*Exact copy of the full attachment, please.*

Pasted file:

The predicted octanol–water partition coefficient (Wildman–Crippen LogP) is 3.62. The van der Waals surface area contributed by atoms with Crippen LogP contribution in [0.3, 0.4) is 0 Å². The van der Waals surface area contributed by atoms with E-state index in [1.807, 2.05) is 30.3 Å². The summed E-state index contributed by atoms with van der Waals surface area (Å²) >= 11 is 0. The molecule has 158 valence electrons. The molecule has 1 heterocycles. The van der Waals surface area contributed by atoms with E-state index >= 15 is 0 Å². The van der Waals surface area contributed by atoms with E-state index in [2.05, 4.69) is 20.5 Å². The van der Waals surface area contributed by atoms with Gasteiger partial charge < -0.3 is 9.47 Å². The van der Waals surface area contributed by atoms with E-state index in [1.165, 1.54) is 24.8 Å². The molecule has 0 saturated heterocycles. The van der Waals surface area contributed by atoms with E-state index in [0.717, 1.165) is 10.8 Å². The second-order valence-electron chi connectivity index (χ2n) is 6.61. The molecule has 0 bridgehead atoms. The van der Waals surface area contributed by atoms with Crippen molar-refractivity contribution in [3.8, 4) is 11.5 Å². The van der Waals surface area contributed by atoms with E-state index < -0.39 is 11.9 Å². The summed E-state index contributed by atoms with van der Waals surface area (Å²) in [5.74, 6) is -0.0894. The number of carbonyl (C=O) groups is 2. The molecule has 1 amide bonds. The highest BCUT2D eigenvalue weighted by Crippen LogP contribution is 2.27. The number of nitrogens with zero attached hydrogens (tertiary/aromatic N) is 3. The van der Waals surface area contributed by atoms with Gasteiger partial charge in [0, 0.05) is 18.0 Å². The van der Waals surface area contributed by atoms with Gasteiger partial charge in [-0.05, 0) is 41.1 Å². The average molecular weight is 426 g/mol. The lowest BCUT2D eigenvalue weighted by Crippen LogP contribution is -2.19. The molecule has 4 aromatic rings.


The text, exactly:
The predicted octanol–water partition coefficient (Wildman–Crippen LogP) is 3.62. The van der Waals surface area contributed by atoms with Crippen LogP contribution in [0.3, 0.4) is 0 Å². The van der Waals surface area contributed by atoms with E-state index in [1.807, 2.05) is 30.3 Å². The summed E-state index contributed by atoms with van der Waals surface area (Å²) >= 11 is 0. The molecule has 158 valence electrons. The molecule has 1 heterocycles. The van der Waals surface area contributed by atoms with E-state index >= 15 is 0 Å². The van der Waals surface area contributed by atoms with E-state index in [2.05, 4.69) is 20.5 Å². The van der Waals surface area contributed by atoms with Gasteiger partial charge < -0.3 is 9.47 Å². The van der Waals surface area contributed by atoms with E-state index in [1.165, 1.54) is 24.8 Å². The molecule has 0 saturated heterocycles. The van der Waals surface area contributed by atoms with E-state index in [0.717, 1.165) is 10.8 Å². The second-order valence-electron chi connectivity index (χ2n) is 6.61. The molecule has 0 bridgehead atoms. The van der Waals surface area contributed by atoms with Crippen molar-refractivity contribution in [3.8, 4) is 11.5 Å². The van der Waals surface area contributed by atoms with E-state index < -0.39 is 11.9 Å². The summed E-state index contributed by atoms with van der Waals surface area (Å²) in [5.74, 6) is -0.0894. The number of carbonyl (C=O) groups is 2. The molecule has 1 amide bonds. The highest BCUT2D eigenvalue weighted by Crippen LogP contribution is 2.27. The number of nitrogens with zero attached hydrogens (tertiary/aromatic N) is 3. The van der Waals surface area contributed by atoms with Gasteiger partial charge in [0, 0.05) is 18.0 Å². The van der Waals surface area contributed by atoms with Gasteiger partial charge in [-0.05, 0) is 41.1 Å². The average molecular weight is 426 g/mol. The lowest BCUT2D eigenvalue weighted by Crippen LogP contribution is -2.19. The molecule has 4 aromatic rings.